God the Economist

John Polkinghorne’s Trinitarian reality.

This article originally appeared in Books & Culture, July/August 2005 (vol. 11, no. 4), p. 22-23.

Science proceeds by articles; theology proceeds by books. Einstein’s entire output in the celebrated annus mirabilis of 1905 was five articles that total seventy-five pages in length, while Louis de Broglie provided one of the foundational insights of quantum mechanics in a four-page paper in 1923. The defining works of theology, on the other hand, are more easily measured in pounds than pages—Aquinas’ Summa Theologica, Calvin’s Institutes, Barth’s Church Dogmatics.

Notwithstanding this difference—and it is just the first of many ways in which the two fields tend to attract and shape persons of rather different temperaments—science and theology both require years of training and immersion in their respective, highly specialized languages. Physics may only require a few pages to lay out a fundamental theory, while theology requires a few volumes, but mastering either one requires a decade or more of study.

Yet the questions that science and theology ask are of interest to far more individuals than can expect to grasp the answers in their full technical glory. Fortunately, between the forbidding technicality of Einstein’s papers and the off-putting heft of the average work of systematic theology, there is a kind of sweet spot: the invited lecture series. Such lectures constitute a genre all their own, defined by their unwritten but universal 60-minute time limit, the boundless curiosity and limited specialization of a general university audience, and—at least if the lecturer is John Polkinghorne—the capacity of an elder statesman to sort out with uncommon clarity the core issues of his field. And the result of these lectures—again, at least if the scholar in question is Polkinghorne—is a book that scientists, theologians, and lay people in every sense of the word can engage and enjoy.

Polkinghorne is convinced that Trinitarian theology, anchored in “the scandalous particularity of the incarnation,” is a better vantage point for engaging science than religion in the abstract.

Science and the Trinity: The Christian Encounter with Reality expands on the scientist-theologian’s 2003 Warfield Lectures at Princeton Theological Seminary. The title and subtitle convey the distinctives of Polkinghorne’s approach. On the one hand, as the title suggests, this is not really a treatise on “science and religion,” with religion left so ill-defined that the book will frustrate practitioners of any actual faith. Polkinghorne is convinced that Trinitarian theology, anchored in “the scandalous particularity of the incarnation,” is a better vantage point for engaging science than religion in the abstract. On the other hand, as the subtitle suggests, twenty years of work as a theoretical physicist have led Polkinghorne to the conviction that science delivers truth about reality, and he is determined not to evade the implications that reality may have for the theory and practice of Christian faith. His account of science and Christian theology succeeds unusually well in doing justice to both sides of the conversation.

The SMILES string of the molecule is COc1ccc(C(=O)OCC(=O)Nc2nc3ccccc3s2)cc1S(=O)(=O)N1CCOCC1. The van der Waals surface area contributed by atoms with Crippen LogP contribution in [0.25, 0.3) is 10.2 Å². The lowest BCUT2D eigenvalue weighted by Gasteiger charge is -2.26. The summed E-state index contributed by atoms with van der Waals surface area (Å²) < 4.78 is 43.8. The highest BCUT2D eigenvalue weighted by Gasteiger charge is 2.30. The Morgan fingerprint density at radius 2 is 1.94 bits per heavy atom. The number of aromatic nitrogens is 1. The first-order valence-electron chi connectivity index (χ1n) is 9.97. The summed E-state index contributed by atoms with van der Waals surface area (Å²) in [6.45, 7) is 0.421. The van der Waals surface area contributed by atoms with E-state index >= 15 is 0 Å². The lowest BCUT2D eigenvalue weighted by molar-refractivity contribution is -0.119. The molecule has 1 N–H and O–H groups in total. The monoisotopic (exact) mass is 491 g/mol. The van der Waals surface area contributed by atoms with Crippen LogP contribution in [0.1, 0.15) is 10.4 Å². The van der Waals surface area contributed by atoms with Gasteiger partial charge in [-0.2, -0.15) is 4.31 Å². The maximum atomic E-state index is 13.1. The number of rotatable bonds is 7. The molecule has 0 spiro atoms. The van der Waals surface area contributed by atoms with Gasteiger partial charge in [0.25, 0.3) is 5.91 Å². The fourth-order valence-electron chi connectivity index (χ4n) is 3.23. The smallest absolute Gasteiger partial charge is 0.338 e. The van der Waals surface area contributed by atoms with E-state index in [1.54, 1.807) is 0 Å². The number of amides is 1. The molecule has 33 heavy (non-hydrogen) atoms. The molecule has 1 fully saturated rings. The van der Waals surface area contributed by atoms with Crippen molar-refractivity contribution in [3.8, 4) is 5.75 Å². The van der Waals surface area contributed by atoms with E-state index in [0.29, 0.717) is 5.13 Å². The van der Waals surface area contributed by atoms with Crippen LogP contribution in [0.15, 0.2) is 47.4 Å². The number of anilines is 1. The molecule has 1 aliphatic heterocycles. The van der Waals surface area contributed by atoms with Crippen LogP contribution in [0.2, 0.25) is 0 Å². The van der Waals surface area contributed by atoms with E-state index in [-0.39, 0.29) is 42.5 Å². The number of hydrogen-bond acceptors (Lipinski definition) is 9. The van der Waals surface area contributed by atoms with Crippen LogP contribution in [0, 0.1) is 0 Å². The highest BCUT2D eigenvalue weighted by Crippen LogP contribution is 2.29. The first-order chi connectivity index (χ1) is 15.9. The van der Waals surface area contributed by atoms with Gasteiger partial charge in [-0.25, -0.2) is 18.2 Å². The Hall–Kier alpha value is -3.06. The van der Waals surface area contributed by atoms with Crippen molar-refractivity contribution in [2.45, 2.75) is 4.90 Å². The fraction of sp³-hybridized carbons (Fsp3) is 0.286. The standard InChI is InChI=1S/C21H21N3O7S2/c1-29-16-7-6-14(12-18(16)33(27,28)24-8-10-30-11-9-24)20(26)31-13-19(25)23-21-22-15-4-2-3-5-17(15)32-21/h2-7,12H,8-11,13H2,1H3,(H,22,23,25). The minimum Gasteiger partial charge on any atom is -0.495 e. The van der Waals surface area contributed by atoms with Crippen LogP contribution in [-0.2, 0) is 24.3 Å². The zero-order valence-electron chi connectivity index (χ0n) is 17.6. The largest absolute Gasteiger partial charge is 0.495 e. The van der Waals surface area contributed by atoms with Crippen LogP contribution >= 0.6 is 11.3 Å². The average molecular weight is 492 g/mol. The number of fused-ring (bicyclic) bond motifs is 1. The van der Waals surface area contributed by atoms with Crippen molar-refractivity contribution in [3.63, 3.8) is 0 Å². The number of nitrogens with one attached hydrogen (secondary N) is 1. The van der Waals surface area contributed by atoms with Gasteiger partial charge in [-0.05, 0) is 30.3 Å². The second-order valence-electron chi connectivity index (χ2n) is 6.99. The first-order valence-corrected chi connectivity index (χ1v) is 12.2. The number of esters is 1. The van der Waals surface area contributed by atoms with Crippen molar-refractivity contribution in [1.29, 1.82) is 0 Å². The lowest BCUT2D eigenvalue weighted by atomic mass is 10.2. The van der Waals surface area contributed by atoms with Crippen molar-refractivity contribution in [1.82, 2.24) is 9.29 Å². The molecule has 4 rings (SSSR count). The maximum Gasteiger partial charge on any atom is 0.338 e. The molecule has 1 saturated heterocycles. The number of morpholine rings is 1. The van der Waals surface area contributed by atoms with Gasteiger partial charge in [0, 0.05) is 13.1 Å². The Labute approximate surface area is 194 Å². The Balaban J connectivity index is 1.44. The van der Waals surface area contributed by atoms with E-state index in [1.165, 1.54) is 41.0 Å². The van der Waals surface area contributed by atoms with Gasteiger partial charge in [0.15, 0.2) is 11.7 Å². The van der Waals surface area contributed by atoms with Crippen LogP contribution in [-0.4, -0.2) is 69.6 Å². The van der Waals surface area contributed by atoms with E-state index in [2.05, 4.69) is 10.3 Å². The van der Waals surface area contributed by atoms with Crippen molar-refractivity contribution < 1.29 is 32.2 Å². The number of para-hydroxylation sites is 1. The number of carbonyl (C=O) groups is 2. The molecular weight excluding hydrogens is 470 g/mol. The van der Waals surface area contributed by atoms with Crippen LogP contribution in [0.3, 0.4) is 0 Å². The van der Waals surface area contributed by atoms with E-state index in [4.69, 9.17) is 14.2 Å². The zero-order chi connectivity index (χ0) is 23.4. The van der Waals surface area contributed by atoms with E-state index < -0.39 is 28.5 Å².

Indeed, one of Polkinghorne’s themes in Science and the Trinity is that science and theology have more in common than is often supposed. Philosophers of science have demonstrated the fundamental circularity of the scientific process: observations do not make sense without a theory, yet theories can only be constructed based on observations. The astonishing success of the scientific enterprise—the simple fact that mathematics, physics, and engineering form a continuum rather than being, to borrow a phrase from Stephen Jay Gould, non-overlapping magisteria—suggests that there is nothing inherently vicious about hermeneutical circles. Christian theology, no less than physics or chemistry, can be read as an attempt to make sense of real-world data—albeit a different sort of data—in a circular process of experience, theorizing, and “inference to the best explanation.” So theology can be subjected to many of the same tests of plausibility as those which give science its force.

The hermeneutical character of science—its dependence upon theory to make sense of empirical observation—is much clearer to us in 2005 than it was in 1905. Fundamental scientific theories have proven to be anything but the simple deliverances of experience that Enlightenment empiricists expected. No one expects general relativity to be obvious to an undergraduate physics major, no matter how compelling its elegance and simplicity may be to those who understand it. Rather, scientists have come to expect fundamental theories to be, in Polkinghorne’s apt phrase, “tough, surprising, and exciting.”